In recent weeks, numerous rule changes have been proposed by MLB Commissioner Rob Manfred and the owners. Both ideas were floated last fall, well before the recent collective bargaining agreement negotiations, but seemed to disappear from the table without a trace during those talks. Both sides expedited agreement at the time by sticking to bigger issues, but that makes it all the more surprising to see this renewed push right before spring training begins.
Major League Baseball has been concerned about the length of games for some time now, fearing that the game time is hurting their ability to compete with football and basketball for new fans. Never mind the fact that baseball games take no longer than football games do. The introduction of pitch clocks, for example, was a direct frontal assault on game times. Eliminating the four pitches required for an intentional walk would certainly cut seconds off of some games.
However that’s an extremely small return in exchange for meddling with one of the game’s fundamental premises. There were 932 intentional walks handed out in 2016. Substantially fewer than half of all games played even feature the offending walk. Thus, the hope that this will trim a meaningful amount of time from baseball games seems to have no real basis.
While the left hand wants to squeeze that minimal amount of time out of the game, the right hand is working in the opposite direction. The strike zone has already grown over where it was a decade ago, particularly to right-handed hitters. Strikeout rates have risen as a result. The proposed rule change would reduce the strike zone by 34 square inches, or 7.2 percent of its current size. Presumably, hitters everywhere love this idea, while pitchers do not. Offense is more entertaining to the average fan than a pitching duel, but there’s a problem: more offense equals longer game times.
Wait, it gets much worse
While those rule changes seem at odds, neither would fundamentally alter baseball. Future fans will never know the joy of Miguel Cabrera or Vlad Guerrero reaching out and drilling a pitch intended as an intentional ball. I suppose they’ll survive.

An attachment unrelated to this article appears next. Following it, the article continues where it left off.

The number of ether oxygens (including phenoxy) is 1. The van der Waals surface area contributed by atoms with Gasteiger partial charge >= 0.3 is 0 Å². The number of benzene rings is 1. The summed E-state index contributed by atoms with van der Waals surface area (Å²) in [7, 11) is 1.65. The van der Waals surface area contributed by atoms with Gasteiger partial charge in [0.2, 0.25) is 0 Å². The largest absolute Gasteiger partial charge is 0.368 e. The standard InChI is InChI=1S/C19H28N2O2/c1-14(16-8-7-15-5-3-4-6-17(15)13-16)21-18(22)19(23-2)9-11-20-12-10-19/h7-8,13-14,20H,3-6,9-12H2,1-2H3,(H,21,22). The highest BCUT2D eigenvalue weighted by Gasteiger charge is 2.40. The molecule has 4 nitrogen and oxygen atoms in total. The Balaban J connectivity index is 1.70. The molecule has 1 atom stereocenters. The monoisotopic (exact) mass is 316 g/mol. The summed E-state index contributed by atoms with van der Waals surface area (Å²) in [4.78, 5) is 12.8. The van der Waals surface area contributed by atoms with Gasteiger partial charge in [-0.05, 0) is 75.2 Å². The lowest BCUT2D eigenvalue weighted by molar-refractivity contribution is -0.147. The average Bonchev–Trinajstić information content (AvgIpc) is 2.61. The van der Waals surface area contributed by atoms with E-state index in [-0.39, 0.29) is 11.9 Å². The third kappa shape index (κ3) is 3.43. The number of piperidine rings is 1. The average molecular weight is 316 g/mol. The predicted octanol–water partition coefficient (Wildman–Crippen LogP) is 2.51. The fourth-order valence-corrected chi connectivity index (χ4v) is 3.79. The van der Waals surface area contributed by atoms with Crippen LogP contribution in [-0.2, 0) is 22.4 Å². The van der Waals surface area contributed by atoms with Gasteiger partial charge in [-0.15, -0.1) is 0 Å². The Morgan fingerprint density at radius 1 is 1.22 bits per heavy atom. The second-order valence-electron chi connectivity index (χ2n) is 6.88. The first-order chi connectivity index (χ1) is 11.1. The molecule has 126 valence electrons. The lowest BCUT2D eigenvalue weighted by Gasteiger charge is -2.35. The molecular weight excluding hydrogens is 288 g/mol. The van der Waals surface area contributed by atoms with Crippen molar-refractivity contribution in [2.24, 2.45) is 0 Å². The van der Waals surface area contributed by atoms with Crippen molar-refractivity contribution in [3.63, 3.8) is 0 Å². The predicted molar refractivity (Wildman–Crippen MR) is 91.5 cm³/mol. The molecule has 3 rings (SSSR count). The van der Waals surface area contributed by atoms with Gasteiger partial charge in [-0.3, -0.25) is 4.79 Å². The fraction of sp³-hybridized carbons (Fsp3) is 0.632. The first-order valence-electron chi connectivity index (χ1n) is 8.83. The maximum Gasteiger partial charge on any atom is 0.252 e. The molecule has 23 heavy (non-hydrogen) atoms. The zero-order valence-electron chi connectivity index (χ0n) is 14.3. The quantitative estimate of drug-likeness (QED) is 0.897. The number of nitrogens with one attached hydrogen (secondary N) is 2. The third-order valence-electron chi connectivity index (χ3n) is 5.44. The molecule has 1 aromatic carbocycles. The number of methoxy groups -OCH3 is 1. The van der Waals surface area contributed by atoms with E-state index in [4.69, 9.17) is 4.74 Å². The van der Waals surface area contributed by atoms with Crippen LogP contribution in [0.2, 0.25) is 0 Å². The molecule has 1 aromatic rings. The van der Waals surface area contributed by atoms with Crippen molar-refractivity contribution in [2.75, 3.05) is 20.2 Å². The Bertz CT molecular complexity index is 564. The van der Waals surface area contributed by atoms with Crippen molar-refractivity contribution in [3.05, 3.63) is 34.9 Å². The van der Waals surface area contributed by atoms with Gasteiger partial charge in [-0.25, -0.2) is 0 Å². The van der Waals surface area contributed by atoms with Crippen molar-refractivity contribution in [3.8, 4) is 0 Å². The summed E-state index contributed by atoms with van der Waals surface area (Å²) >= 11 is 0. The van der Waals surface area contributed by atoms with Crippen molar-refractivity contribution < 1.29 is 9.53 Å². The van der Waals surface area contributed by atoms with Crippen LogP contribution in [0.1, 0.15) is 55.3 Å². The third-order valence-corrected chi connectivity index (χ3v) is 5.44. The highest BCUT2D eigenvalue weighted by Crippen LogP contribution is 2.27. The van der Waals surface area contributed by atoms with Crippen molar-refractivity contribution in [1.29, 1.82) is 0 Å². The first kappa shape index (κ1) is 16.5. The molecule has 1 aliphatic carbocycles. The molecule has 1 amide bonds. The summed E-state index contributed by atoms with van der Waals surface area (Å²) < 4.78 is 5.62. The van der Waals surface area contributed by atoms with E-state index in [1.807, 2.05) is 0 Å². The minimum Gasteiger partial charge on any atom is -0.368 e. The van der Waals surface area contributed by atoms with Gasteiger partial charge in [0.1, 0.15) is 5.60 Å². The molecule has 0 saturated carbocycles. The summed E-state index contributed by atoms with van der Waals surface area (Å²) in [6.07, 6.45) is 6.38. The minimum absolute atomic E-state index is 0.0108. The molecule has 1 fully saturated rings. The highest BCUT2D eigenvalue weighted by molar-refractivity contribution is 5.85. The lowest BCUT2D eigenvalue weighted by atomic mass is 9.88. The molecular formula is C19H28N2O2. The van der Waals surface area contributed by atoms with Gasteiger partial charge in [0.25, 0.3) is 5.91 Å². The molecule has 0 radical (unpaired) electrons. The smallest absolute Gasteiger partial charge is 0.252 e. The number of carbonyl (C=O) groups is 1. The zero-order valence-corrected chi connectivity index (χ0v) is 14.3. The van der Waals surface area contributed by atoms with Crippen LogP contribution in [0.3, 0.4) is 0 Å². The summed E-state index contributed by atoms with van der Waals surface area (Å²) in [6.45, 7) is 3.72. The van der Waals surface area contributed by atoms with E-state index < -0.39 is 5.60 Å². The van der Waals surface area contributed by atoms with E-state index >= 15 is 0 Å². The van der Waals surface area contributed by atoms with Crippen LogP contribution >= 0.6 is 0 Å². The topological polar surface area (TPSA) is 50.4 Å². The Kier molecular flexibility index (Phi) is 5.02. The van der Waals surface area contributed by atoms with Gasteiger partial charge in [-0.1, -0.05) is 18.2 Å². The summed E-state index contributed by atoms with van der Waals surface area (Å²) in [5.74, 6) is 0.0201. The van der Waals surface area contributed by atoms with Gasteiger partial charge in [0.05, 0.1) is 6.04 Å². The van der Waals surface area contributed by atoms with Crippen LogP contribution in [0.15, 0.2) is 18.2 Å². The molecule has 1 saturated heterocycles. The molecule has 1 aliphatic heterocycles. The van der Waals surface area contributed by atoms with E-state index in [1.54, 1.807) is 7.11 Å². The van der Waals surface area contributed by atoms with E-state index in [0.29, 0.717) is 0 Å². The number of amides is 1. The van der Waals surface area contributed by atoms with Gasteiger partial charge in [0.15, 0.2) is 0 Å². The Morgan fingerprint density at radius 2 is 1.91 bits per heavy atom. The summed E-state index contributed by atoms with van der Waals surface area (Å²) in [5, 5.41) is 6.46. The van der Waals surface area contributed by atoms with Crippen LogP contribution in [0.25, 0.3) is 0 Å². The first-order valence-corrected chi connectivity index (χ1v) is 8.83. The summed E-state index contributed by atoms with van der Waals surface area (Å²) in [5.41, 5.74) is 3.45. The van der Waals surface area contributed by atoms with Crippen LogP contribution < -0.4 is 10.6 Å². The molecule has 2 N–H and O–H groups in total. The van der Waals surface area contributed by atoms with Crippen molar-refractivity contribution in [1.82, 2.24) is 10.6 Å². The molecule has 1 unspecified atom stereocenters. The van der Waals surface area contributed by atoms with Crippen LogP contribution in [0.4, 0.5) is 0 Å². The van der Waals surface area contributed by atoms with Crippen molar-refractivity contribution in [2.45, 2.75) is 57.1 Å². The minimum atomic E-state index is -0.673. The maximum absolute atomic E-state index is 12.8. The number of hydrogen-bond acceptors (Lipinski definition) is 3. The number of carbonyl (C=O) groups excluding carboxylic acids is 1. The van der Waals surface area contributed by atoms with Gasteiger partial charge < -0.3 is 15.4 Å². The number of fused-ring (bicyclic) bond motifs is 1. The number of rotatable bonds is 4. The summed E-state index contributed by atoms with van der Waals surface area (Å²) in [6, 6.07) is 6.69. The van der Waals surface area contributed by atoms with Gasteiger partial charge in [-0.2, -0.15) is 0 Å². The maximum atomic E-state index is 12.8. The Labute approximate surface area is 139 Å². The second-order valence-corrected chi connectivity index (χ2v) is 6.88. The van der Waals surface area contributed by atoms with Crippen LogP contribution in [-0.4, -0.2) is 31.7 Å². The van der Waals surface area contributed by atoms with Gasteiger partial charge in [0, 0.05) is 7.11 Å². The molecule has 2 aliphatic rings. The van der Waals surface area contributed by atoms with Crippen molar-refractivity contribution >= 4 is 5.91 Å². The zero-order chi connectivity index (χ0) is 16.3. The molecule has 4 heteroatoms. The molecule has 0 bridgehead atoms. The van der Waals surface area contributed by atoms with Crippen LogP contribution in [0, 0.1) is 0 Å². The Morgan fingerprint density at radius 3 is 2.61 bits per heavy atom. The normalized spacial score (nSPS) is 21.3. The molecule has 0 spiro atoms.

But as Jeff Passan of Yahoo! Sports reports, the commissioner has an even worse idea. MLB will begin experimenting with a change that would place an automatic runner on second base in extra innings games. The move will be rolled out in the lower levels of the minor leagues this season.
Needless to say, I loathe this idea with the fury of a thousand suns. If you ask me, the lower minor leagues are the perfect place for bad ideas and gimmickry. Keep it out of the majors. We can only hope to get Joe Torre under control before his experiments with some kind of “shoot-out” come to fruition. I agree with others that baseball is much better weird, and occasionally far too long. Have to get up early for work? Just go to bed and come to Bless You Boys in the morning. We’ll have you covered.
Meanwhile, the Twittersphere had plenty of suggestions for Commissioner Manfred. I’ve included a few that were actually permissible by law.
Here's an idea.— High Heat Stats (@HighHeatStats) February 9, 2017
FEWER GODDAMNED COMMERCIALS. https://t.co/7NKuH05Npp
every time baseball goes to extra innings, the two teams should be required to play a single quarter of nfl-rules football— Rian Watt (@rianwatt) February 8, 2017
If they need more ideas for extra innings, our list of baseball predecessor games offers some options: https://t.co/P5KyDGBOHi #SABR pic.twitter.com/qixlBAvpzs— SABR (@sabr) February 9, 2017
A ghost runner starting on second base in extra innings? In a real @MLB game? pic.twitter.com/KOKxXgxorH— Baseball Photos (@Baseball_Photos) February 9, 2017
Okay, the egg-hat concept intrigues me...
A very terrible top ten list of second basemen for you to mock
.@Jim_Duquette's top 10 2B— MLB Network Radio (@MLBNetworkRadio) February 8, 2017
Maybe it’s not that terrible, but Ian Kinsler ninth? Behind Dustin Pedroia and Rougned Odor? Get outta here.
World Baseball Classic Time!
The World Baseball Classic doesn’t get underway for almost a month, but the rosters are now set in stone. Team USA announced their complete roster on Wednesday. ESPN has their team power rankings out. The defending champion, Dominican Republic, is once again the favorite, while the U.S. ranks second. Meanwhile, we have you covered in terms of your favorite Tigers and where to find them. As it turns out, the Tigers will send more representatives than any other major league team, which...well, I don’t know that it means anything. Please be careful, guys.
Suggestions for further reading
Everyone is happy to bag on the recently released PECOTA projections. The Yankees signed Chris Carter, which should be fun. The Twins value character and chemistry. We’ll see how that works out for them. I suggest more strikeouts and dingers instead. [Ed.: I don’t. Stay bad, Minnesota.] Here’s a look back at Satchel Paige’s induction to the Baseball Hall of Fame. Some teams are much harder to project than others.
Tigers’ left-handers Daniel Norris and Matt Boyd came up together in the Blue Jays’ organization before coming to Detroit in the David Price deal. Turns out, they have been tight for years, as they discussed on their media tour during the Tigers caravan. Maybe character and chemistry are as important as the Twins think.